Business transactions in Ontario almost always require buyers and sellers of products and services to form express (written) or implied (verbal) contracts to memorialize the promises made between parties.
Valid contracts are therefore binding agreements with clear language that affirm price, performance and delivery of subject matter—important terms that parties must know for making sure they complete business dealings as expected.
Contract disputes arise when parties draft weak written agreements or when there is a complete or partially breach of the agreements by a party not performing as promised.
Businesses and individuals often experience financial harm from contract disputes that stem from:
Non-Payment of Products/Services
Delays in Payment or Delivery
Misleading Term Language
Faulty Workmanship Performance
Wrongful Assignment of Duties
The Law Office of Robert McNeillie specializes in advocating and resolving contract dispute issues for individuals and businesses
Contract disputes often occur when parties draft unclear, invalid or unworkable written agreements that are subject to multiple interpretations. Businesses and individuals for this reason seek out lawyers to frame complex and comprehensive agreements that clearly define the rights and obligations of parties with tailored language to meet their specific needs.
Our lawyers consult with clients and shape their agreement needs using the underlying principles of contract law to develop binding agreements with clear language and concise language. We assist businesses of all sizes with contract drafting, review, and negotiation.
Call us today for a consultation to discuss your contract drafting concerns.
A breach of contract occurs when one or more parties fail to perform as promised according to the terms of the agreement.
Misrepresentation and failure to perform claims are two common breach of contract disputes that our law firm regularly litigate in Toronto.
Misrepresentation: The law holds that parties must enter into contracts with clean hands; a contract’s success therefore largely depends on honest, diligent and good faith dealings by those who negotiate agreements.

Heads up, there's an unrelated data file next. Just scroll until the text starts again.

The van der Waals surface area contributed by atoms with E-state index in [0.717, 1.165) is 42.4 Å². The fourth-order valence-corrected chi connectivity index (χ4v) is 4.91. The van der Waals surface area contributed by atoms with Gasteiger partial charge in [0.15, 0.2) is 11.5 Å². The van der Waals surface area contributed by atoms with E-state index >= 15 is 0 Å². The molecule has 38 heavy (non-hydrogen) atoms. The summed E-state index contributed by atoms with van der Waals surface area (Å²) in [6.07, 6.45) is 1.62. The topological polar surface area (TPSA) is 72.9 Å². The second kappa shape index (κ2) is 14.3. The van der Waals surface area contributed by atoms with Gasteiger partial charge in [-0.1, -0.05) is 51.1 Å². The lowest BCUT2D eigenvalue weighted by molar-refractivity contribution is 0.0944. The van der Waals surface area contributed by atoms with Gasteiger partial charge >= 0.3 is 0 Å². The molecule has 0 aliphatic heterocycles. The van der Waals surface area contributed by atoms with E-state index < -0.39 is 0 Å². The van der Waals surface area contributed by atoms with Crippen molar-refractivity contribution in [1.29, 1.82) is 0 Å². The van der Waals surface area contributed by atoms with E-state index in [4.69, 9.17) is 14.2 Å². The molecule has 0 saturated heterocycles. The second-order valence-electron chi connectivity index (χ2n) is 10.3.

Misrepresentation claims in contract disputes occur when one or more individuals make false statements that induce harmed parties into entering an agreement.
The remedy for misrepresentation often demands rescission of the contract and/or damages. However, it must first be determined whether misrepresentations were fraudulent, negligent, or innocent:
Fraudulent Misrepresentation occurs when individuals knowingly and intentionally make untrue statements of fact for inducement—remedy is rescission AND damages.
Negligent Misrepresentation occurs when individuals carelessly make untrue statements of fact for inducement—remedy is rescission AND damages.
Innocent Misrepresentation occurs when individuals make untrue statements of fact for inducement but honestly believe their statements are true—remedy is rescission OR damages – but not both.
Failure to Perform: Parties are legally obligated to perform as promised when they enter into binding contracts.
Non-performance is a failure to fulfil one’s promises in an agreement when they become due. Non-performance is therefore a breach of contract and can arise before performance starts (anticipatory breach) or while the contract is in session (actual breach).
Some non-performance breaches are more serious than others; the law therefore defines these contract infringements as follows:
Material Breaches are total infringements that attack the heart of the contract; they render the contract “irreparably broken,” and they allow for non-breaching parties to sue for damages and terminate their duties to perform under the agreement.
Minor Breaches are immaterial-trivial violations that render contracts still valid. Immaterial breaches therefore do not end the contract; harmed parties may sue for damages but must perform their duties under the agreement as promised.